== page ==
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The Original (And Best) Repeal Campaign

Whatever plans the Republican Party has to repeal the Affordable Care Act, it's hard to imagine they'll come up with a response as strong as this:

The 1936 story, told in detail in Arthur Schlesinger Jr.’s, “The Age of Roosevelt,” began in October when a group of Detroit industrialists worked out an anti-Social Security campaign that the Republican National Committee quickly adopted.  Two weeks before the election, signs began appearing in plants with the message, “You’re sentenced to a weekly pay reduction for all your working life.  You’ll have to serve the sentence unless you help reverse it November 3.” On opening their pay envelopes workers were told, “Effective January, 1937, we are compelled by a Roosevelt ‘New Deal’ law to make a 1 percent deduction from your wages and turn it over to the government. . . . You might get this money back . . . but only if Congress decides to make the appropriation for this purpose.  There is NO guarantee.  Decide before November 3—-election day—-whether or not you wish to take these chances.”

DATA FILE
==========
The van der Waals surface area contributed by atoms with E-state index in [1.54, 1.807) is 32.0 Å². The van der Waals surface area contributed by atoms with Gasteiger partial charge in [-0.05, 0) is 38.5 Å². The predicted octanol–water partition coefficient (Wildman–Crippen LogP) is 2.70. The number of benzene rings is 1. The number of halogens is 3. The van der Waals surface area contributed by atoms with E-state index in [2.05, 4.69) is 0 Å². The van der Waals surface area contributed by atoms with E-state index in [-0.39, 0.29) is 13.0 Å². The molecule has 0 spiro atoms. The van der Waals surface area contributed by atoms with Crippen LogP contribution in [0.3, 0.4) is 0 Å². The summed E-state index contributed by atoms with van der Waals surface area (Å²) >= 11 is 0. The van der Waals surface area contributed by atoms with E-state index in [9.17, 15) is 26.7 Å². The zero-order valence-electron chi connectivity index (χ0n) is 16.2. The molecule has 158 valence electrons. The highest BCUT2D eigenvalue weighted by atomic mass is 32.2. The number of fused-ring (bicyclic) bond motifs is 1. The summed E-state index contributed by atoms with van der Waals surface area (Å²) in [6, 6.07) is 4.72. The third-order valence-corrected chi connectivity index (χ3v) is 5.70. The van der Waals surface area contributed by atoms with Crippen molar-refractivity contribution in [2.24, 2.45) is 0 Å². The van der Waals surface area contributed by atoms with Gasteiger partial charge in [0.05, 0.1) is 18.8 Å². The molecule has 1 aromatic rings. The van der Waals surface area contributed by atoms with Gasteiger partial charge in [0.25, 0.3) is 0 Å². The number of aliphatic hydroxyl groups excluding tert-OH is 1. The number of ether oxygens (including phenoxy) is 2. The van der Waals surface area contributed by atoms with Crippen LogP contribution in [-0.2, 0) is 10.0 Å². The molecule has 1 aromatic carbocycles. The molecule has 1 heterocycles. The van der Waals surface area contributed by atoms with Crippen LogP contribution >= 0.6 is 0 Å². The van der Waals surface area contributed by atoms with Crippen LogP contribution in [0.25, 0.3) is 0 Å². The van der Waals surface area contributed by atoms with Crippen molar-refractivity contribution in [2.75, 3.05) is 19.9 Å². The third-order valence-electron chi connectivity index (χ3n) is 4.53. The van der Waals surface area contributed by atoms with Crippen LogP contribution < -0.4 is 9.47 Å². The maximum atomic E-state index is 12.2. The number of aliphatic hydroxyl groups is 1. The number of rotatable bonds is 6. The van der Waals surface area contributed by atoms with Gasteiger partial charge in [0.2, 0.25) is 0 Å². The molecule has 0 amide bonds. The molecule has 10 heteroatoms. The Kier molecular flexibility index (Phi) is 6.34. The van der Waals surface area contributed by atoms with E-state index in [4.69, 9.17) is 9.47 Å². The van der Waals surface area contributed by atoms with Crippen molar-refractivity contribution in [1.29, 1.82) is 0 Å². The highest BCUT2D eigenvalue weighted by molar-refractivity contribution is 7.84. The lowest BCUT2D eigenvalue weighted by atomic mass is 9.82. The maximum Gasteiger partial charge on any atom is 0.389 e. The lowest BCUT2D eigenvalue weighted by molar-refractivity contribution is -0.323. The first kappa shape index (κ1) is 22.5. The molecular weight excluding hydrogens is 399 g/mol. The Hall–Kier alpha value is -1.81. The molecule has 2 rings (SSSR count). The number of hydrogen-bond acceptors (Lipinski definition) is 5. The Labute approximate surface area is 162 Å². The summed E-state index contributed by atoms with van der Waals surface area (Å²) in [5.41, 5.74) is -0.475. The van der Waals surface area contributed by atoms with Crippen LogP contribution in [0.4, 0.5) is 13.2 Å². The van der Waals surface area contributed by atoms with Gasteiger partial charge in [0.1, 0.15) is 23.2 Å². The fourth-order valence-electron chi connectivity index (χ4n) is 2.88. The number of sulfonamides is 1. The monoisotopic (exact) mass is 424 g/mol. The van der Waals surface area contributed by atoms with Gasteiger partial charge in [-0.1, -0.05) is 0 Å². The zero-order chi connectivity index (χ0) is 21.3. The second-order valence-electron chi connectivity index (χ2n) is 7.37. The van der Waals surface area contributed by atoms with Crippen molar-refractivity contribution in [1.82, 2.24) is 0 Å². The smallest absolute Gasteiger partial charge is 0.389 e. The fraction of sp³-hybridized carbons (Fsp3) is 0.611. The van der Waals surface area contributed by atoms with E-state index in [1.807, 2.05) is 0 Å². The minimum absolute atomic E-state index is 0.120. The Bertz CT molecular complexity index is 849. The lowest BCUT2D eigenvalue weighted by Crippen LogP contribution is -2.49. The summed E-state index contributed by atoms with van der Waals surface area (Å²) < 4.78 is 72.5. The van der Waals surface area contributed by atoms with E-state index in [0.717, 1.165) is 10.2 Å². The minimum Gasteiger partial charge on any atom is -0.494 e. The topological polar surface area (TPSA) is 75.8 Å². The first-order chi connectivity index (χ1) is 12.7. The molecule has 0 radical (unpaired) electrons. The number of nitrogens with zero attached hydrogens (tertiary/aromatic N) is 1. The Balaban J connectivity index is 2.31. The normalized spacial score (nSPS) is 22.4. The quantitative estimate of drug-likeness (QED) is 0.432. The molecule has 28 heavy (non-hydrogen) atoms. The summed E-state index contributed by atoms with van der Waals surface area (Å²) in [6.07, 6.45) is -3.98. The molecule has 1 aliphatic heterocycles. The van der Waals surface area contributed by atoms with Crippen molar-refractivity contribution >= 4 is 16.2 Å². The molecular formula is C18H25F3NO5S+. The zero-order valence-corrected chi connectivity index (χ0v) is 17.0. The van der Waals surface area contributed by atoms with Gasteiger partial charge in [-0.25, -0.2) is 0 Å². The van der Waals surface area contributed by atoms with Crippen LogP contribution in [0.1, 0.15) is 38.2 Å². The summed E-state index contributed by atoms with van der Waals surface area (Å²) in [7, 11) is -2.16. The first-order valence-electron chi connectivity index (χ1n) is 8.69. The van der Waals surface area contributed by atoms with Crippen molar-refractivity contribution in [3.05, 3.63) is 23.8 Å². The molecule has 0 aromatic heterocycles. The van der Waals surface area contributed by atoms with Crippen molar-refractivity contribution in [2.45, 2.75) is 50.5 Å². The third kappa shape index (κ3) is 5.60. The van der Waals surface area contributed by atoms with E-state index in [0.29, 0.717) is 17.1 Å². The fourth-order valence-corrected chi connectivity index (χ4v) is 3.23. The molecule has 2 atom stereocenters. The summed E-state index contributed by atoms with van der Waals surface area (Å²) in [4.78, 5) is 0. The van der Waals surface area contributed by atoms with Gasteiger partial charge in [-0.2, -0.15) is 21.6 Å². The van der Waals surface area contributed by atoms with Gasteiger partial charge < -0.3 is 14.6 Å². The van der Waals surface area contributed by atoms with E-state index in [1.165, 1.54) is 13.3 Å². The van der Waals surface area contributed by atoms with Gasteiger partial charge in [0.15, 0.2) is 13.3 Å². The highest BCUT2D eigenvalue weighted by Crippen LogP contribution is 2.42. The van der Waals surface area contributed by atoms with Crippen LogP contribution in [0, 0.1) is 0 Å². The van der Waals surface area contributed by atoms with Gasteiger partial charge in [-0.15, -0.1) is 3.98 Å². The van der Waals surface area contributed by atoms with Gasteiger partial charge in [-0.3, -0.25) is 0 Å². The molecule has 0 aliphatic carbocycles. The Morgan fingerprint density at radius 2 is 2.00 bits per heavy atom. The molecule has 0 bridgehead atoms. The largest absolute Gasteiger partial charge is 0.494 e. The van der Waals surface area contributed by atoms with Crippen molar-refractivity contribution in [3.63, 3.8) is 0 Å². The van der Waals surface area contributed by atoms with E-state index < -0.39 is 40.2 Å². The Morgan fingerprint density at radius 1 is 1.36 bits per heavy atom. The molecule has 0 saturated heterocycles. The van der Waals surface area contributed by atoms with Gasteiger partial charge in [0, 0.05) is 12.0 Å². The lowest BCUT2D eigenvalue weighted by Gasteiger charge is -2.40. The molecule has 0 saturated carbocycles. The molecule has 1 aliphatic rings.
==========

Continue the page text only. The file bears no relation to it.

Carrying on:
Nothing was said about the employers’ contributions to Social Security or how the system would really work, but as the election grew nearer, Republicans were sure that they had an issue that would undermine labor’s support for Roosevelt.  Republican candidate Alf Landon, who in September had declared that Social Security was “unjust, unworkable, stupidly drafted, and wastefully financed,” upped the stakes still further by insisting the federal government had no way of keeping track of Social Security recipients.  “Are their photographs going to be kept on file in a Washington office?  Or are they going to have identification tags put around their necks?” he asked.

Of course, even that didn't work.